Leader Blues

Monday, April 30, 2007

TOP STORY >>Students will attend high school campus

Leader staff writer

Beginning this fall, all Cabot Junior High North students, seventh- through ninth-grade, will attend the north end of the Cabot High School campus.

At least that is what the Cabot School Board’s Building and Grounds Committee will recommend to the entire board at the May board meeting.

The building and grounds committee, comprised of Brooks Nash (committee chair) and members Alan Turnbo and Fred Campbell, reached this conclusion during a committee meeting Thursday.

“I appreciate all the hard work that was done by the group that put together the plan leaving the kids (seventh-graders) at Middle School North, but I think what is best for the kids is to move forward with putting them all, seventh through ninth grade, at the north half of the high school campus,” Turnbo said, making the motion to the committee. Campbell seconded the motion and it was passed with unanimous approval to recommend to the school board at the next meeting.

The ninth graders will attend classes at the end of the north wing of the high school building, which is closest to the current JHN principal’s complex. The seventh and eighth graders will attend classes in K, S, the old high school media center and 15 portable classrooms.

“There were lots of emotions both ways, but as long as we know the goal is to go back to two junior high schools, we should try to keep the kids together as much as we can,”

Jim Dalton, assistant superintendent, said, adding the students will be able to get from the portable classrooms to solid structures very quickly.

CJHN principal Georgia Chastain has wanted all of her students to be at the high school campus since the committee met earlier this month and heard Cabot Middle School South principal Renee Calhoun’s plan. Chastain said then that she wanted her students to have one unified area to call their school and cited many benefits of having them all together at the high school campus.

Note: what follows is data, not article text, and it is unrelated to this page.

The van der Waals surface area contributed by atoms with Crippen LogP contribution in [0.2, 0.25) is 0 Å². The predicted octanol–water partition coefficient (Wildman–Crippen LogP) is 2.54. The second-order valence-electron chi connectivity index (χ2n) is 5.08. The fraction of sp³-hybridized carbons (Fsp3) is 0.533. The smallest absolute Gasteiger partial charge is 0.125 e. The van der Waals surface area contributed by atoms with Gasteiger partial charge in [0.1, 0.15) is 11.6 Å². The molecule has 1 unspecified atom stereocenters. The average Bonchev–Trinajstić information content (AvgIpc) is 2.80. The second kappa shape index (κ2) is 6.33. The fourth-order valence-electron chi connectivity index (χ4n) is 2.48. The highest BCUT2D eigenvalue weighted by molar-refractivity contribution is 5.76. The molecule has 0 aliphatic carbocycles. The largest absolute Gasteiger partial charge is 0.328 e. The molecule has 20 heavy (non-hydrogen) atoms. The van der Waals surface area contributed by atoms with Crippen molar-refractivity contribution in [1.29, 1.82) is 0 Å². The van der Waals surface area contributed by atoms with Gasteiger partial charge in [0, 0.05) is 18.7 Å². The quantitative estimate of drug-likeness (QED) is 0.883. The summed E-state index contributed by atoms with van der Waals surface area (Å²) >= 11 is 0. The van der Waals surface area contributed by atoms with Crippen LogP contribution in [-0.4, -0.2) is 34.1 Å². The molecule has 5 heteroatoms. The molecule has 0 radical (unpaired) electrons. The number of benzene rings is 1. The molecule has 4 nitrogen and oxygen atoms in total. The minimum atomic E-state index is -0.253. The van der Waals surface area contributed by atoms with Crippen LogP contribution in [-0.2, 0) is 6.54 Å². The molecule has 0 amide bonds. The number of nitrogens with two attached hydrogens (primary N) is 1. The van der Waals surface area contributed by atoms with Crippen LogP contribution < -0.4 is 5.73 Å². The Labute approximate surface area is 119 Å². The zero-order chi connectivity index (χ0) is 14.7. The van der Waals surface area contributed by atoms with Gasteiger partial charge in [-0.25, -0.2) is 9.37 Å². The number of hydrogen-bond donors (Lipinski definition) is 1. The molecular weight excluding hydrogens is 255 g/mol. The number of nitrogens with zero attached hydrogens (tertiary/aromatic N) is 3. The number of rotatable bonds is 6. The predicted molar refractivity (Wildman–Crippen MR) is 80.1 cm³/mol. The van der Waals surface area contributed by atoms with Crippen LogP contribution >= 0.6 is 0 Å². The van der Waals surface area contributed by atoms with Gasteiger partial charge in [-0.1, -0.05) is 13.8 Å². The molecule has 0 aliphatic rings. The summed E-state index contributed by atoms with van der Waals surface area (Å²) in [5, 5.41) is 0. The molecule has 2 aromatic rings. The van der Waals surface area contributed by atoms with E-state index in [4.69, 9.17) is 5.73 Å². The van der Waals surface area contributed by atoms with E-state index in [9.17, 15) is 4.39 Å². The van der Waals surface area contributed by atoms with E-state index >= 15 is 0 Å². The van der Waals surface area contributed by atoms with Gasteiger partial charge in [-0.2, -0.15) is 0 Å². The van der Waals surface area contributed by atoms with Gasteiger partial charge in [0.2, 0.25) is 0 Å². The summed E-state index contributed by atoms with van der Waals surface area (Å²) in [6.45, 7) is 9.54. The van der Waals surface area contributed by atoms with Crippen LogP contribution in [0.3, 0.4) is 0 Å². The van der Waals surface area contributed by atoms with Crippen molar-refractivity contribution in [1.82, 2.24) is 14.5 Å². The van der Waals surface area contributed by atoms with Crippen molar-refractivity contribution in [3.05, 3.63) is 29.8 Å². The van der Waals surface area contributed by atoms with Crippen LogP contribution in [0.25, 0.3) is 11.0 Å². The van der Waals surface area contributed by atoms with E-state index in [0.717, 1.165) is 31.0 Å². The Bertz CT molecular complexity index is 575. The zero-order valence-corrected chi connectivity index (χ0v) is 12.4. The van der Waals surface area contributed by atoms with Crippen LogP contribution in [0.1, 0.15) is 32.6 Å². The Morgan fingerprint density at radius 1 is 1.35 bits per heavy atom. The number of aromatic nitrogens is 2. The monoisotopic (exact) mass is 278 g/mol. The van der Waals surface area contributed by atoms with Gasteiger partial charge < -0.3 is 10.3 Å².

“They would be in more permanent structures, have a team of seven administrators to watch out for them, have science labs, and a consistent structure and curriculum like junior high south,” Chastain said. She added there would also be no classroom time lost in the shuffle between campuses, no more limits on student services and a variety of food options at the high school cafeteria.

The 30 portable buildings that make up “the village” of junior high north will be removed; 15 will go across the street to the high school. The four old portables currently at the high school will be replaced and five newer ones will go in their place; 10 more will be added on the other side of the media center.

That is a total of 30 classrooms in the double portable buildings; one building holds two classrooms. There will be no bathrooms in the portable classrooms; students will use the bathrooms in K and S buildings. “We will do our best to keep all the students safe, no matter what grade,” Dr. Tony Thurman, CHS principal, said. “We’re going to be looking at ways to accommodate the concerns of parents at having their children here over the summer, and do anything we can do to alleviate concerns until they get here,” Thurman said.

Although the district will cut the amount of portables in use by half, the amount saved in monthly rent won’t be significant. They currently pay $40,000 a month for the 30 portables. “The rent on 15 portables we keep will be a little less a month than what we currently pay, and the contract amount as a total would be less,” Dalton said.

Six months will also be added to the contract, but the district will not face a penalty in letting the double portables go back to Williams Scotsman, Inc., the company supplying the buildings. The district also has one multiplex building, a five-section building of eight rooms that is used as a bank of restrooms; it alone costs the district $10,000 a month in rent.

“We have referred two schools and a university to them, so we’ve already covered the buildings for them that we’re getting out of here and he’s aware of it,” Dalton said. “I think he’ll make every effort to get the multiplex out of here as soon as possible,” he added. The cost to move the multiplex is $58,000, Dalton said, which includes the company tearing it down, hauling it back, and storing it on their site.

Junior High North students have been separated between the village and the high school campus since the Aug. 10 fire that destroyed the eight-year-old, $9 million CJHN. The district reached a settlement with insurance carrier Great American Insurance Company of Ohio in February for $12,069,000 to help rebuild the school. The state Facilities Division agreed earlier this month to pay up to $5.2 million to help rebuild.